The House of Representatives sent the bill back to the Senate over a constitutional concern that the legislation violated provisions requiring all revenue bills to originate the House. Despite a Senate fix, Republicans and Democrats disagree over the Russia sanctions provisions that were added to the bill on floor of the Senate.
The White House also voiced concerns over the Russia provisions, saying the bill lacks flexibility in the waiver authority that the president may need to negotiate with Moscow.
Iran continues to claim that the bill is an attempt to undermine the nuclear deal and officials say they will raise the issue at the regular meeting of the Joint Commission, the six-member body established by the JCPOA to review and resolve implementation and compliance issues, which will take place July 21.
Iran joined 122 other non-nuclear weapons states Friday, July 7, to adopt a new global Treaty on the Prohibition of Nuclear Weapons. Under the agreement states-parties are prohibited to use, threaten to use, develop, produce, manufacture, acquire, possess, stockpile, transfer, station and install nuclear weapons or assist with any prohibited activities. The treaty also outlines obligations to assist victims of nuclear weapons use and testing and it sets out a pathway for nuclear-armed states to verifiably and irreversibly disarm and join the treaty.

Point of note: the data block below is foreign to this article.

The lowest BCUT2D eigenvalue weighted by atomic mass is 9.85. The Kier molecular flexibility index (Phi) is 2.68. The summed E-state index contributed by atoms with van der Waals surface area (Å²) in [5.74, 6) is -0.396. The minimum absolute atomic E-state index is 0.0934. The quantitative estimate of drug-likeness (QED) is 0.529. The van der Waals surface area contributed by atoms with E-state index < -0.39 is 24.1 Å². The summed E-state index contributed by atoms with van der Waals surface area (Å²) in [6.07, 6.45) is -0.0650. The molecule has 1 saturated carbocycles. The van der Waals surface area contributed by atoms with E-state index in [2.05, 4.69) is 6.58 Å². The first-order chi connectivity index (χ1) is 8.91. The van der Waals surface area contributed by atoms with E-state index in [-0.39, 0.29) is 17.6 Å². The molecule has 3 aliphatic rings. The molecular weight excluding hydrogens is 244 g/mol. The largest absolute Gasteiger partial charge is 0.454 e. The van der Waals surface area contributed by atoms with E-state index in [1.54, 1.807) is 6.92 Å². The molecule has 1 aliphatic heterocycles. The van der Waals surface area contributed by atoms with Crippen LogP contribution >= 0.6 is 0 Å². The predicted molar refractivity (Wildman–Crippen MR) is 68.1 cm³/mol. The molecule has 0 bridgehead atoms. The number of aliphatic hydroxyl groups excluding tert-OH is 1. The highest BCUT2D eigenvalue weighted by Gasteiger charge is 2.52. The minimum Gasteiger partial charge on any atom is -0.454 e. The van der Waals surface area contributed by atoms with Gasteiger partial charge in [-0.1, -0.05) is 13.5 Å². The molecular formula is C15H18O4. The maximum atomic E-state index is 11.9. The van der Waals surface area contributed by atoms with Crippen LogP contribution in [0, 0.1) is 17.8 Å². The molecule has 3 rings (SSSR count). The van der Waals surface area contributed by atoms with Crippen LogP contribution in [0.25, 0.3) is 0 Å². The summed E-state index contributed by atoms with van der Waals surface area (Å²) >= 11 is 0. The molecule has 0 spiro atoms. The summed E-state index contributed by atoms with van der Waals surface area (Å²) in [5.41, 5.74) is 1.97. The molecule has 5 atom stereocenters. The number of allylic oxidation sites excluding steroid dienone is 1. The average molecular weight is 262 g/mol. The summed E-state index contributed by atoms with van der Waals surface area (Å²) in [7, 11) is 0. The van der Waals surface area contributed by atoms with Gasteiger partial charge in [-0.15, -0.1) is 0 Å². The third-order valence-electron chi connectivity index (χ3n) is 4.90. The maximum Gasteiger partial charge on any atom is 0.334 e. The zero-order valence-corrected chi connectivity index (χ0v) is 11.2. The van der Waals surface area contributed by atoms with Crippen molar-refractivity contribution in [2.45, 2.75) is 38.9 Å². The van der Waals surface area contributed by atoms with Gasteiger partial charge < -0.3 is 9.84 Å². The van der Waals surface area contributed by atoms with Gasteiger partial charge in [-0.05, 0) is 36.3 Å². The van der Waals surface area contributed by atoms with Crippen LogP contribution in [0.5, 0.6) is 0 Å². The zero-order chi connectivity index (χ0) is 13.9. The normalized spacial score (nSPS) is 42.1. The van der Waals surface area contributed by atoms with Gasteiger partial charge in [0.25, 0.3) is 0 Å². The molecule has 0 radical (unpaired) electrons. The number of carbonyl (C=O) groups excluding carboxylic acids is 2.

Iran’s ambassador to the International Atomic Energy Agency, Reza Najafi said that Iran “strongly supports the objective of the treaty that bans possessing, using or threatening to use nuclear weapons in the world,” and highlighted a religious decree issued by Iran’s Supreme Leader, Ayatollah Seyyed Ali Khamenei, which considers any use of nuclear arms as forbidden.
The initiative was primarily motivated by non-nuclear weapon states’ growing frustration with the inability of the nuclear-weapon states to fulfill their own nuclear disarmament commitments made in the context of the Nuclear Nonproliferation Treaty (NPT) and growing concern about the risk of nuclear weapons use. None of the world’s nine nuclear-armed states participated in the negotiations.
While the new treaty will not immediately eliminate any nuclear weapons, treaty proponents argue that it can also serve to further delegitimize nuclear weapons and strengthen the legal and political norm against their use.
The new treaty will be opened for signature beginning Sept. 20 and it requires 50 states to ratify before it enters into force.